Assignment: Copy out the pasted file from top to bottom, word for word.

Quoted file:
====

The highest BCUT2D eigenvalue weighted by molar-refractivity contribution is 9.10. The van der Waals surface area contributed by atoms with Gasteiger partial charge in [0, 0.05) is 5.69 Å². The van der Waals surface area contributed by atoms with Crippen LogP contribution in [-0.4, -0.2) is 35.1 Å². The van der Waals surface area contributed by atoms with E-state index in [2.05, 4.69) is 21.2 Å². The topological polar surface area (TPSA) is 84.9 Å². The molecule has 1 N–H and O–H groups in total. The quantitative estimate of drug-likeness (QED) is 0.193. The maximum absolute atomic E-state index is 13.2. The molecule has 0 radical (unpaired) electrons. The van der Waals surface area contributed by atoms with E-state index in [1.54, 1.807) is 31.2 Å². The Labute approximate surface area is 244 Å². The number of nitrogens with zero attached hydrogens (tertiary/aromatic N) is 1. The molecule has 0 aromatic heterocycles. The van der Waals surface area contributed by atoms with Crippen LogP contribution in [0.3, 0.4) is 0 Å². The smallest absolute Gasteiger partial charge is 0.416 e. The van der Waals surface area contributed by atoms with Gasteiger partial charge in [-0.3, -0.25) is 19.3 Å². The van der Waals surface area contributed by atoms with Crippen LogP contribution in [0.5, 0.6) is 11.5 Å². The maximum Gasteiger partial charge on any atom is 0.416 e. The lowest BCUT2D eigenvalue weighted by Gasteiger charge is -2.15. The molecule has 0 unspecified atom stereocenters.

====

The highest BCUT2D eigenvalue weighted by molar-refractivity contribution is 9.10. The van der Waals surface area contributed by atoms with Gasteiger partial charge in [0, 0.05) is 5.69 Å². The van der Waals surface area contributed by atoms with Crippen LogP contribution in [-0.4, -0.2) is 35.1 Å². The van der Waals surface area contributed by atoms with E-state index in [2.05, 4.69) is 21.2 Å². The topological polar surface area (TPSA) is 84.9 Å². The molecule has 1 N–H and O–H groups in total. The quantitative estimate of drug-likeness (QED) is 0.193. The maximum absolute atomic E-state index is 13.2. The molecule has 0 radical (unpaired) electrons. The van der Waals surface area contributed by atoms with E-state index in [1.54, 1.807) is 31.2 Å². The Labute approximate surface area is 244 Å². The number of nitrogens with zero attached hydrogens (tertiary/aromatic N) is 1. The molecule has 0 aromatic heterocycles. The van der Waals surface area contributed by atoms with Crippen LogP contribution in [0.3, 0.4) is 0 Å². The smallest absolute Gasteiger partial charge is 0.416 e. The van der Waals surface area contributed by atoms with Gasteiger partial charge in [-0.3, -0.25) is 19.3 Å². The van der Waals surface area contributed by atoms with Crippen LogP contribution in [0.5, 0.6) is 11.5 Å². The maximum Gasteiger partial charge on any atom is 0.416 e. The lowest BCUT2D eigenvalue weighted by Gasteiger charge is -2.15. The molecule has 0 unspecified atom stereocenters.